Without an extension, the authority to collect aviation taxes will lapse, and the Airport and Airway Trust Fund will be deprived of more than $30 million a day — funding needed for air traffic control, airport development, and other aviation programs.

In addition, airports will be unable to receive grant money that’s already been awarded to them, putting dozens of construction projects across the country at risk of delay, cost overrun, or cancellation. H.R. 4721 avoids these unnecessary consequences as Congress works to finalize a long-term aviation bill, officials noted.

Meanwhile, in the Senate Commerce Committee has unveiled its own version of FAA reauthorization legislation. Discussion on the bill — known as mark up — is slated for March 16.

The FAA Reauthorization Act of 2016 (S. 2658) would authorize FAA funding through September 2017.

According to officials with the Aircraft Owners and Pilots Association, the bill contains third class medical reform language that passed the Senate in December but does not include user fees for general aviation.

In addition, the legislation would authorize annual increases in Airport Improvement Program funding, streamline certification for GA aircraft, support a transition to unleaded aviation fuel, and make it easier to install modern safety equipment in legacy aircraft.

Mark Baker with his Piper Super Cub.

Mark Baker with his Piper Super Cub.

“This bill includes meaningful reforms that the general aviation community wants and needs — especially changes to the third class medical and the aircraft certification process,” said AOPA President Mark Baker. “We hope the Senate will move quickly to pass this legislation, which could save general aviation pilots hundreds of millions of dollars, improve general aviation safety, and strengthen the GA industry.”

The FAA’s current authorization expires March 31. Both the House and the Senate have indicated they will approve another short-term extension ahead of the deadline, giving Congress time to complete negotiations on a reauthorization bill.

FAA proposes rule to overhaul certification standards for GA airplanes

General Aviation News

The FAA has proposed a rule that overhauls the airworthiness standards for general aviation airplanes. The FAA’s proposal, which is based on industry recommendations, would reduce the time it takes to get safety enhancing technologies for GA airplanes into the marketplace while also reducing cost.

“This proposal would improve safety, reduce costs, and leverage innovation to ensure the highest level of safety is designed and built into small airplanes,” said U.S. Transportation Secretary Anthony Foxx. “General aviation is vital to the U.S. economy, and this proposal would benefit manufacturers, pilots, and the general aviation community as a whole.”

The Notice of Proposed Rulemaking restructures the existing certification standards and replaces the current requirements in Part 23 with performance-based standards that maintain the same level of safety, according to FAA officials.

It would add new certification standards to address general aviation loss of control accidents and in-flight icing conditions.

The proposal also establishes performance- and risk-based divisions for airplanes with a maximum seating capacity of 19 passengers or less and a maximum takeoff weight of 19,000 pounds or less.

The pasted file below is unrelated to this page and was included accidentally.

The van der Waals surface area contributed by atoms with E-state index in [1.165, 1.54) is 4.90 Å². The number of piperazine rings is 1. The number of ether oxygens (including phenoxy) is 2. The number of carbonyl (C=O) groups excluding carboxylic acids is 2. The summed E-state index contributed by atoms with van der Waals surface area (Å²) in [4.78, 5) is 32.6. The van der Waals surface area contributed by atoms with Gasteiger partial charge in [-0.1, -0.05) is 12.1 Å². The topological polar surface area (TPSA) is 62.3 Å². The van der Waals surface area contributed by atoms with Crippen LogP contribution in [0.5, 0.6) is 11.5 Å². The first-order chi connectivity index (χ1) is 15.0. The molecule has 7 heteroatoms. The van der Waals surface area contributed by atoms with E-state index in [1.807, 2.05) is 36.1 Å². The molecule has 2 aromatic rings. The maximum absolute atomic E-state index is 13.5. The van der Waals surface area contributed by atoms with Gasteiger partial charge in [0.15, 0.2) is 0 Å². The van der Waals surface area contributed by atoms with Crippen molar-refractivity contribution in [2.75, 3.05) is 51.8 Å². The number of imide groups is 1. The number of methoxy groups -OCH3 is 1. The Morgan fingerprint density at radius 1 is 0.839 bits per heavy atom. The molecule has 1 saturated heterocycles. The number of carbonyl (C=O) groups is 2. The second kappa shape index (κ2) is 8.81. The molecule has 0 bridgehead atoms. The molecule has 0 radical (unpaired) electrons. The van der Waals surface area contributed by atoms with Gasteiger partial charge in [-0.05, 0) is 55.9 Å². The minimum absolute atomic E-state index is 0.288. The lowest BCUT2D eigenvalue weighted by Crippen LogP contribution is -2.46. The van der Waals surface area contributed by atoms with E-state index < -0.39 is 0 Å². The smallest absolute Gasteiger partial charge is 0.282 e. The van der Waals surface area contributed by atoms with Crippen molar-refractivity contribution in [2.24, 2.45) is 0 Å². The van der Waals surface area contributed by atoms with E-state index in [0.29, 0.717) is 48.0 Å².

Michael Huerta

Michael Huerta

“This proposal would streamline how we approve new technologies for small piston-powered airplanes all the way to complex high-performance executive jets,” said FAA Administrator Michael Huerta. “The FAA’s collaboration with industry and international partners reflects a performance-based, flexible approach which would accommodate today’s rapidly changing aviation industry and technological advances now and in the future.”

The proposal responds to the FAA Modernization and Reform Act of 2012 and the Small Airplane Revitalization Act of 2013, which directed the FAA to streamline the approval of safety advancements for small general aviation aircraft. It also addresses recommendations from the FAA’s 2013 Part 23 Reorganization Aviation Rulemaking Advisory Committee.

The FAA has also released a video that highlights the benefits of the proposed rule.

The news was welcomed by GA advocates.

Mark Baker with his Piper Super Cub.

Mark Baker with his Piper Super Cub.

“This NPRM includes much needed and long overdue reforms to the aircraft certification process,” said AOPA President Mark Baker. “AOPA has worked diligently with the General Aviation Manufacturers Association, other industry stakeholders and the FAA to promote a shift to standards that maintain safety while making it easier and more affordable to bring innovative technology into GA aircraft. This proposed rule is a critical step in that direction.”

While the NPRM focuses on design and certification of new aircraft, changes are still needed to make it easier and more affordable for the owners of legacy aircraft to put modern safety equipment in their airplanes, AOPA officials notes.

“We hope that this NPRM, along with policy changes already in place to support the installation of safety enhancing equipment in GA aircraft, signals a new approach to regulation and certification,” said Baker. “One size does not fit all when it comes to aircraft equipment. With the GA fleet aging and just over a thousand new piston-powered GA aircraft being delivered each year, we must make it easier to upgrade legacy aircraft with a wide range of innovative safety technology.”

First Aviation Services Inc. Named “MRO of the Year” by Aviation Week

Business Wire